Flying Dog brewery's Raging Bitch beer, a tasty Belgian-style IPA, is no longer illegal to sell in Michigan, says Ad Age.
The Michigan Liquor Control Commission in 2009 banned Flying Dog Brewery's Raging Bitch Belgian-Style India Pale Ale from the state on grounds that the attention-grabbing label had language "deemed detrimental to the health, safety, or welfare of the general public."
But the commission this week reversed that ruling, citing a Supreme Court decision issued last week that favored commercial free speech rights over state regulations.
Flying Dog, a Maryland-based craft brewer, had sued in federal court claiming its First Amendment rights were violated….
"We're glad that the people of Michigan are now free to decide for themselves whether Flying Dog's beer labels are, like the beer, in good taste," the brewer's attorney, Alan Gura, said in a statement.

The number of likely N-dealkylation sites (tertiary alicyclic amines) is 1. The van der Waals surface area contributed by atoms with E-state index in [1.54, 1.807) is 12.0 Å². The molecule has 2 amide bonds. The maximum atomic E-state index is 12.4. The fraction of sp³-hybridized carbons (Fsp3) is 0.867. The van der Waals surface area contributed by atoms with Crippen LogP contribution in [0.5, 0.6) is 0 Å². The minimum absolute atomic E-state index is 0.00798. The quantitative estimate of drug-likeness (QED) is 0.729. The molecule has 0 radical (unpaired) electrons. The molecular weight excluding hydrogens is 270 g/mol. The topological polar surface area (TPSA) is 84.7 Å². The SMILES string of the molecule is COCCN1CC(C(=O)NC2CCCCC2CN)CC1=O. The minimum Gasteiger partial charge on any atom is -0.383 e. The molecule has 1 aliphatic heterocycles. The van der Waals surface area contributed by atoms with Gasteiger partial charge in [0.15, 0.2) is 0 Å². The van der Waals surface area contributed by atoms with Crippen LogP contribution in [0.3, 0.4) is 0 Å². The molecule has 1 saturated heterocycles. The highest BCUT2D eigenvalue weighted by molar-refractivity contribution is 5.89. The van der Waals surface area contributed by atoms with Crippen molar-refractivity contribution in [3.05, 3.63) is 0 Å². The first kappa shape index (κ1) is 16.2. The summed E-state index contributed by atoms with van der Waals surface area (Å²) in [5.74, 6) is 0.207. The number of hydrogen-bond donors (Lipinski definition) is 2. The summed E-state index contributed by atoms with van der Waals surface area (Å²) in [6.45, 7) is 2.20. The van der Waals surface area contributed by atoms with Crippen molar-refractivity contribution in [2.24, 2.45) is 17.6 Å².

And yes, this Alan Gura is the same Alan Gura who argued and won the landmark Heller gun case before the Supreme Court in 2008. The SCOTUS case referenced above by Ad Age is Brown v. Entertainment Merchants Association, a reverberating commercial speech case dealing with violent video games that Jacob Sullum wrote about here.
Flying Dog is continuing to press its suit against the Michigan liquor commission.
The brewer said the commission's reversal was a "victory for craft beer," but vowed to fight on in court, seeking to recover damages from lost sales while also hoping to strip the state's ability to "ban any beer that they find offensive."
"But the litigation won't end until the commissioners accept responsibility for the damage they've caused by violating the First Amendment."
Baylen Linnekin is a lawyer and the executive director of Keep Food Legal, a nonprofit that promotes culinary freedom, the idea that people should be free to make and consume whatever commestibles they prefer. For more information and to join or donate, go here now.